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Microsoft 180 flip on Xbox One restrictions

I don't think I have ever seen a worse prelaunch than the Xbox One. Microsoft had set so many restrictive rules in place that gamers didn't know which way to turn. Was this really an easy to use console to enjoy on the sofa with friends in the evenings or something much more sinister?

It would appear Microsoft have bowed under the pressure from the public and have said that many of the restrictions that were troubling their potential audience have been removed.

They released a statement on their website last night and Don Mattrick, the president of Microsoft's Interactive entertainment business said that they had listened to ‘candid feedback' from gamers. I know exactly the kind of ‘candid feedback' he means, as our Facebook page was flooded with ‘I am buying a Playstation 4, Microsoft can kiss my a$$' comments from our readers.

Mattrick said “You told us how much you loved the flexibility you have today with games delivered on disc. The ability to lend, share, and resell these games at your discretion is of incredible importance to you. Also important to you is the freedom to play offline, for any length of time, anywhere in the world.”

The good news is, when the console is released in November, there will be no need to authenticate the system every 24 hours, a requirement which caused an uproar. The statement said “After a one-time system set-up with a new Xbox One, you can play any disc based game without ever connecting online again.”

Plans to restrict the sales of pre owned games, as well as restrictions on sharing games with friends has been removed. There are now no limits on gifting, reselling, sharing or even renting Xbox One games. Microsoft are also removing regional locks on Xbox One games, meaning games bought in one territory will work in another.

Microsoft really have been facing some incredible pressure from their audience – Youtube and social networking sites are polluted with people who were both shocked, disgusted and angry with all the restrictions and stipulations Microsoft wanted to enforce on the user base. Many Xbox 360 users said they were ditching the platform completely and either opting for the PC, or even buying a Playstation 4.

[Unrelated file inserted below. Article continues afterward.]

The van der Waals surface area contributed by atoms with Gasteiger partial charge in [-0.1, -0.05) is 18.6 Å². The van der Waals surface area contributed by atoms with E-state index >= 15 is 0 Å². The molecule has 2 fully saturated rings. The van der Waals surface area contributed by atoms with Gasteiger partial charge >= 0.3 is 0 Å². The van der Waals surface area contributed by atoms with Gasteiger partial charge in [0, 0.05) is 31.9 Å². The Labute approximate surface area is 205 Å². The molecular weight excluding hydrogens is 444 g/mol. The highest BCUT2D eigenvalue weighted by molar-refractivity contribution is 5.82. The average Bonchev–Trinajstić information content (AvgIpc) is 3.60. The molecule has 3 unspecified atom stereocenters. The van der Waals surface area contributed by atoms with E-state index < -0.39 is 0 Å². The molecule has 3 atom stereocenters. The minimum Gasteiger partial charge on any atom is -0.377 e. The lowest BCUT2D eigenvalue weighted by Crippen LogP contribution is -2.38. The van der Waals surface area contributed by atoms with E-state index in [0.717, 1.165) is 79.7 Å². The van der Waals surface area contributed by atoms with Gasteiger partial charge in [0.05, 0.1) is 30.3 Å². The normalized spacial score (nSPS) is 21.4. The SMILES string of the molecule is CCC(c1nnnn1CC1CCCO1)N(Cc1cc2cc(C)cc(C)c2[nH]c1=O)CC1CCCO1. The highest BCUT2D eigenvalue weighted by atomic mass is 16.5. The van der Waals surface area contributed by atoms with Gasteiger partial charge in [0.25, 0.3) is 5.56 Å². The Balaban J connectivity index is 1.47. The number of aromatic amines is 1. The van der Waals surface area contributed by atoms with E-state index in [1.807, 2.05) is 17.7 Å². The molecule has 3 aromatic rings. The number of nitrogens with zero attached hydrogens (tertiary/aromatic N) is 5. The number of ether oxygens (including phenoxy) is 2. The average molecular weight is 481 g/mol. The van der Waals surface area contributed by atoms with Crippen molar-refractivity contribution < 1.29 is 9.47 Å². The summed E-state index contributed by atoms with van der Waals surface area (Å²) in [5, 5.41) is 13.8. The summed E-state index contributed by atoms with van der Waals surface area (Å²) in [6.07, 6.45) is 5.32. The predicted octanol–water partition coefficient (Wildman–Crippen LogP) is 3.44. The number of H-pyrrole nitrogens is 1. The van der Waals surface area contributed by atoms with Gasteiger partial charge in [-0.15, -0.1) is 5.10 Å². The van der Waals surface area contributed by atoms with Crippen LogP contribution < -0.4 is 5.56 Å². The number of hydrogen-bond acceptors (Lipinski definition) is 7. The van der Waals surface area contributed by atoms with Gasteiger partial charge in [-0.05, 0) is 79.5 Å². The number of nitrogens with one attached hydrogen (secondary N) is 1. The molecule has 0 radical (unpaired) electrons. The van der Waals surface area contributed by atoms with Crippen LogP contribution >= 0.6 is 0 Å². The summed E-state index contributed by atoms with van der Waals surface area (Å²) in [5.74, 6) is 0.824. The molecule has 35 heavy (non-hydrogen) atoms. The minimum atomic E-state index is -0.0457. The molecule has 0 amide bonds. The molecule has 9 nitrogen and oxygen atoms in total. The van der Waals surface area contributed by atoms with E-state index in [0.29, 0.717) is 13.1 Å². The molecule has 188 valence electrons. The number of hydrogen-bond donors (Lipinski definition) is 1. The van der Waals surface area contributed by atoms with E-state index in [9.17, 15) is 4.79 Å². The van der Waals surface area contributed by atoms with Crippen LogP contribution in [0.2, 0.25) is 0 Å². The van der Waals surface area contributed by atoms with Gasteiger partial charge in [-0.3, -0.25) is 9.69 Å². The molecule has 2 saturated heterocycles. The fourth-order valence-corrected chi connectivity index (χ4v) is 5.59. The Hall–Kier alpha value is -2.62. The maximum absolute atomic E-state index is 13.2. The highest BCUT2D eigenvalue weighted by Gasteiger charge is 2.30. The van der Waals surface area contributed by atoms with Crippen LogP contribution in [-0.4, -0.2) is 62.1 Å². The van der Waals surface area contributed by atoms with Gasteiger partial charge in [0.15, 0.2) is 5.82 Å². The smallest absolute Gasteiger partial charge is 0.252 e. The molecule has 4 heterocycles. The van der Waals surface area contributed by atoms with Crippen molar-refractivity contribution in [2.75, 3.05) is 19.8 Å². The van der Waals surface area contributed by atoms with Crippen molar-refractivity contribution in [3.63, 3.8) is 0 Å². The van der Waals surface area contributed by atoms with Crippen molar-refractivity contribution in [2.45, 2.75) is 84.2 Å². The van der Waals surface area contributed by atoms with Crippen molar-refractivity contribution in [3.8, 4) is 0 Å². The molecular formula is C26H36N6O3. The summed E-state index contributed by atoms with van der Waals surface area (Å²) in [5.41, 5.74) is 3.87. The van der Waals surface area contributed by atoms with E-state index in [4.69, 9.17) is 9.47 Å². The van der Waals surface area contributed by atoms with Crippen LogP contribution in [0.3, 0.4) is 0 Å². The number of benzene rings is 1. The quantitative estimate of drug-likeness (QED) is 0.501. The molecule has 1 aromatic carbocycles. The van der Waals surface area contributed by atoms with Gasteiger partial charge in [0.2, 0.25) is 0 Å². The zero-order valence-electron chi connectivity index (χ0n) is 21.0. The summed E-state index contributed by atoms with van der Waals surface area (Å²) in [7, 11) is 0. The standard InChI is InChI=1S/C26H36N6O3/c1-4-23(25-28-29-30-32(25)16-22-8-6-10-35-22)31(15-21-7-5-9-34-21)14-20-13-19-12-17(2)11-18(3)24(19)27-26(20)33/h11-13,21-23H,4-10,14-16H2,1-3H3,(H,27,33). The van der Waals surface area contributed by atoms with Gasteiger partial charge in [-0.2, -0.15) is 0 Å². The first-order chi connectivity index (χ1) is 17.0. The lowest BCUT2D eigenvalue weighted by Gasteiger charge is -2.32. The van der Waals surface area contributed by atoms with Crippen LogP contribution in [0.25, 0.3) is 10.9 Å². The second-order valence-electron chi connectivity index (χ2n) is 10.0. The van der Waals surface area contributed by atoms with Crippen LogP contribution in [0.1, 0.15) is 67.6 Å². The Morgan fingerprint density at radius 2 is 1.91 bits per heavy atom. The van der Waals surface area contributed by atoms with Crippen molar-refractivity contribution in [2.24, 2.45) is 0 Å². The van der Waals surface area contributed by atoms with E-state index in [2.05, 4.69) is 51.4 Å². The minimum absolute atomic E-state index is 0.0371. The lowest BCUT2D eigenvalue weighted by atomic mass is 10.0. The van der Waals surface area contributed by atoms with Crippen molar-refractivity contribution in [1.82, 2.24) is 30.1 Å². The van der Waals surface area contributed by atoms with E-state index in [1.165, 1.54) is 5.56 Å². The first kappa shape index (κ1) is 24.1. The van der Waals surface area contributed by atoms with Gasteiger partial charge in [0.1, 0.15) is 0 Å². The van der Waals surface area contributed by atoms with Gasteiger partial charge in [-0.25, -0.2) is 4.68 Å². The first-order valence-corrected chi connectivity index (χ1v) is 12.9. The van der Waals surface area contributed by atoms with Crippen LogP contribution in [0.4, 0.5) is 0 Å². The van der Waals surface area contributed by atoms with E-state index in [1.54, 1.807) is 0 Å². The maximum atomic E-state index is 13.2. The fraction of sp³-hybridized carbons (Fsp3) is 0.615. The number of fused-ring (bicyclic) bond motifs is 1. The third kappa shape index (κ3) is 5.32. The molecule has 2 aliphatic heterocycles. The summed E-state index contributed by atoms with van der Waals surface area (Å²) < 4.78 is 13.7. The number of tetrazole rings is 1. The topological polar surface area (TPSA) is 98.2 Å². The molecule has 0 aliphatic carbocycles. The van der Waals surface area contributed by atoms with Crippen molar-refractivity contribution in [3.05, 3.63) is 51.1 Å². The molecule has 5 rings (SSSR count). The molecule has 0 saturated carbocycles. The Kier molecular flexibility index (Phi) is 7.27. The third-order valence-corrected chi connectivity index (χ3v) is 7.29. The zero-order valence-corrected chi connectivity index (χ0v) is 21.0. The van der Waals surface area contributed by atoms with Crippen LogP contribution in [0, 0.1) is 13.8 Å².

Let's be honest, Microsoft really had no option for this very public u turn. We could compliment them for ‘listening to user feedback' but they were simply going to lose a huge portion of sales to the Playstation 4 – which seems to have the right structure in place from the start.

When Microsoft company executives explained that Xbox One games would need to be fully installed onto systems and that each copy would be watermarked to the owner we knew that problems were brewing. Quite why they ever thought they could get away with it, is bewildering. I thought it was actually insulting to the audience that they felt this was something they could ever implement.

Sony have maximised the pre launch Microsoft disaster to full advantage – focusing on their platform and how easy it will be to use. Amazon started a poll on their site asking their customers to vote for the Playstation 4 or Xbox One as the best console to buy. News has filtered in that the results were so staggeringly in favour of Sony that the online retailer just removed the survey. All of this information would have reached Microsoft bosses.

Is it too little to late for Microsoft? Has the damage already been done? I actually think it will sell well, because there is a huge audience of Xbox lovers out there who won't be reading too deeply into this PR disaster. As long as they can play the latest games without a bewildering list of restrictions and complicated lock downs, they will be happy.

You can join in our conversation on the topic on our social Facebook page, here.

Kitguru says: On a more serious note, I do wonder what Microsoft have planned next. They are a company that have to deal with a lot of piracy and they will do anything they can to reduce it and maximise profits. The Xbox One disaster proves it.

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